This decision has been appealed to the Federal Court of Appeal. Universities Canada, an association representing 96 universities from across Canada, the Canadian Association of University Teachers and the Canadian Federation of Students have been granted leave to intervene in the appeal. The appeal has been argued and a decision is pending.

Digital Access Service (DAS) for Industrial Design Applications

CIPO is participating in the World Intellectual Property Organization Digital Access Service (DAS) for industrial design applications. DAS is an electronic digital library service to facilitate the secure exchange of priority documents between intellectual property offices (IPOs). DAS provides an electronic system where applicants may request that the initial IPO provide priority documents on the system. The applicant may then request that other IPOs retrieve those documents via the service for applications filed subsequently. As a result, it will no longer be necessary to request certified copies of documents for filing.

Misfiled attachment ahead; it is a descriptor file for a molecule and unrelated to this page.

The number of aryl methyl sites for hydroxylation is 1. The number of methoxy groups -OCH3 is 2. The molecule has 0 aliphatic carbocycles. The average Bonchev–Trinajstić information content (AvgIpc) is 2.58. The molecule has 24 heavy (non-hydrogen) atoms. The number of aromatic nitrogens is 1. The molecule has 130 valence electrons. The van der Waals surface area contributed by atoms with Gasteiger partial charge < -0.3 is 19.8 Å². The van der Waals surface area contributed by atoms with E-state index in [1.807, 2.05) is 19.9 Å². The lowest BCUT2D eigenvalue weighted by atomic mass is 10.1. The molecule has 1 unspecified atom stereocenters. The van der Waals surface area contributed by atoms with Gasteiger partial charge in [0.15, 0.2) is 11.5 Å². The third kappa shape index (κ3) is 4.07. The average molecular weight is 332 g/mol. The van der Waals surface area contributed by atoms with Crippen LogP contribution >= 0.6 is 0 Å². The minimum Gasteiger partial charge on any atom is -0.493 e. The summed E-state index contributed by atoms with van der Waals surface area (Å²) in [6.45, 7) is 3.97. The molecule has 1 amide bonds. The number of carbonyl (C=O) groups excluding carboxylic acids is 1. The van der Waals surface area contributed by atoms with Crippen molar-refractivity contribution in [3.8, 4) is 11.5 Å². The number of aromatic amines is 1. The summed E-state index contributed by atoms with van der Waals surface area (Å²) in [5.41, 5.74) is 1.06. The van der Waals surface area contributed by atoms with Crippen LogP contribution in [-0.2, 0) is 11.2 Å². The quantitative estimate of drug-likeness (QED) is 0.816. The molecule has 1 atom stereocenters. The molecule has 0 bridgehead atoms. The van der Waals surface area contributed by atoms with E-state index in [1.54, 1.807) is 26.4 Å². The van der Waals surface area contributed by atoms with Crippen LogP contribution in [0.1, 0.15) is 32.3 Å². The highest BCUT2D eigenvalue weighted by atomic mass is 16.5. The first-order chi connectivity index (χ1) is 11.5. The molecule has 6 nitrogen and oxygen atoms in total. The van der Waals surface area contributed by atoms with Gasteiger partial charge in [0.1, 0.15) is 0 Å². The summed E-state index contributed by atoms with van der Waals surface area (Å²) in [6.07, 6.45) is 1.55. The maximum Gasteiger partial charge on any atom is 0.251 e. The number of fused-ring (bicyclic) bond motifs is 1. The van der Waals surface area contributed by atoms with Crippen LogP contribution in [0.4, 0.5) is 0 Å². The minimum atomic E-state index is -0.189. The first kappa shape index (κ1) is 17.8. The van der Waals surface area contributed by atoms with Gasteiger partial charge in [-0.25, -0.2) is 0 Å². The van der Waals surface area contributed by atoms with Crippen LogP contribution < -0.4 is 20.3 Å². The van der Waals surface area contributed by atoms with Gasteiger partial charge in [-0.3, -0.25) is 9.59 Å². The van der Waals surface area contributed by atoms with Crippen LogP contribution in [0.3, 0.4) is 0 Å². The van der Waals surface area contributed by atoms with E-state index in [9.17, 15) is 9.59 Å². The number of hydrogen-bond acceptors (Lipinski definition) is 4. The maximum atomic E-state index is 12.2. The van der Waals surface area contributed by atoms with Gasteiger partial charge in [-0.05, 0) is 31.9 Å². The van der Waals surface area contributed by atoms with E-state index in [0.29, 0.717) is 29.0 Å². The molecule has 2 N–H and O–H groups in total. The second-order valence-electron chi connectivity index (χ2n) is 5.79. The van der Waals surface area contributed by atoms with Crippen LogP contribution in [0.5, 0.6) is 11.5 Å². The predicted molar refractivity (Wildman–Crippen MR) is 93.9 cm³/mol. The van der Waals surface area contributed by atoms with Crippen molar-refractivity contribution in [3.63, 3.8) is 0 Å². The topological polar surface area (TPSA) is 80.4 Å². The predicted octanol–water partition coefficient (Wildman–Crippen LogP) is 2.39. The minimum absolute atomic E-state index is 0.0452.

Protective Orders

a) Canadian National Railway Company v. BNSF Railway Company 2019 FC 281

A judge of the Federal Court disagreed with the approach taken in the decision of another judge of the court because it failed to consider whether the requested protective order was necessary since reasonably alternative measures would not prevent the risk to the interests in the confidential information in issue. On reviewing the implied undertaking rule and its application the judge concluded that the reasonable alternative measure of a protective agreement would protect the parties' confidential information as well as the requested protective order. The judge refused to grant a protective order.

b) Dtechs EPM Ltd v British Columbia Hydro & Power Authority; Paid Search Engine Tools, LLC v. Google Canada Corporation 2019 FC 559

Other judges have disagreed with the approach taken in Canadian National Railway decision and issued protective orders. The reasoning of these decisions is compelling, but the matter will have to be resolved by the Federal Court of Appeal. Meanwhile, there is uncertainty concerning the issuance of protective orders.